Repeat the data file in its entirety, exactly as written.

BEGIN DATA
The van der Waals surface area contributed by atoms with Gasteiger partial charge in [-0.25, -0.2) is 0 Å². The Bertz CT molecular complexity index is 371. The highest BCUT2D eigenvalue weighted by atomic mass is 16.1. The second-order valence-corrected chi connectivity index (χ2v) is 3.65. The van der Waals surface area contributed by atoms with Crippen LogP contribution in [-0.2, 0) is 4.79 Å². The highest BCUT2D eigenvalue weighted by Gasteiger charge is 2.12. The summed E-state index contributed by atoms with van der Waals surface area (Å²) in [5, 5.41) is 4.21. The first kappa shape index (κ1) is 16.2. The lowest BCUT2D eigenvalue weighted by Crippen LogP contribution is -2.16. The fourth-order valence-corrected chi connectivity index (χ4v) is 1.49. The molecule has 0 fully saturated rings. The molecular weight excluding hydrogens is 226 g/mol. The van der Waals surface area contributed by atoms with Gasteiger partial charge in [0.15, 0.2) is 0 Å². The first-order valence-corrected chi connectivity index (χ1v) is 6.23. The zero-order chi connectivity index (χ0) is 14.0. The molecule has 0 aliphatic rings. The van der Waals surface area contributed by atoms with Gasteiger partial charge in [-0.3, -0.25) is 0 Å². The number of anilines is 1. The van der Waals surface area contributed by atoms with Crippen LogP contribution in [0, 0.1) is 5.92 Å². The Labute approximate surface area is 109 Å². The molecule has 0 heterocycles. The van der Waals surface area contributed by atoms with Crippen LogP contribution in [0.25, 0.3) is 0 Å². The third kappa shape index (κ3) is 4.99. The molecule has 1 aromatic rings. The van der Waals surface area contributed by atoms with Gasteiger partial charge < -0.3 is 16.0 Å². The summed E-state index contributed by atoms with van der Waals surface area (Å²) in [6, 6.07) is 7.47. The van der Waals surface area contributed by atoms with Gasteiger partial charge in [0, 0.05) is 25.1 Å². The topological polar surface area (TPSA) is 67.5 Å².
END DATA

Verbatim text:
The van der Waals surface area contributed by atoms with Gasteiger partial charge in [-0.25, -0.2) is 0 Å². The Bertz CT molecular complexity index is 371. The highest BCUT2D eigenvalue weighted by atomic mass is 16.1. The second-order valence-corrected chi connectivity index (χ2v) is 3.65. The van der Waals surface area contributed by atoms with Crippen LogP contribution in [-0.2, 0) is 4.79 Å². The highest BCUT2D eigenvalue weighted by Gasteiger charge is 2.12. The summed E-state index contributed by atoms with van der Waals surface area (Å²) in [5, 5.41) is 4.21. The first kappa shape index (κ1) is 16.2. The lowest BCUT2D eigenvalue weighted by Crippen LogP contribution is -2.16. The fourth-order valence-corrected chi connectivity index (χ4v) is 1.49. The molecule has 0 fully saturated rings. The molecular weight excluding hydrogens is 226 g/mol. The van der Waals surface area contributed by atoms with Gasteiger partial charge in [0.15, 0.2) is 0 Å². The first-order valence-corrected chi connectivity index (χ1v) is 6.23. The zero-order chi connectivity index (χ0) is 14.0. The molecule has 0 aliphatic rings. The van der Waals surface area contributed by atoms with Gasteiger partial charge in [-0.3, -0.25) is 0 Å². The number of anilines is 1. The van der Waals surface area contributed by atoms with Crippen LogP contribution in [0, 0.1) is 5.92 Å². The Labute approximate surface area is 109 Å². The molecule has 0 heterocycles. The van der Waals surface area contributed by atoms with Crippen LogP contribution in [0.25, 0.3) is 0 Å². The third kappa shape index (κ3) is 4.99. The molecule has 1 aromatic rings. The van der Waals surface area contributed by atoms with Gasteiger partial charge < -0.3 is 16.0 Å². The summed E-state index contributed by atoms with van der Waals surface area (Å²) in [6, 6.07) is 7.47. The van der Waals surface area contributed by atoms with Gasteiger partial charge in [0, 0.05) is 25.1 Å². The topological polar surface area (TPSA) is 67.5 Å².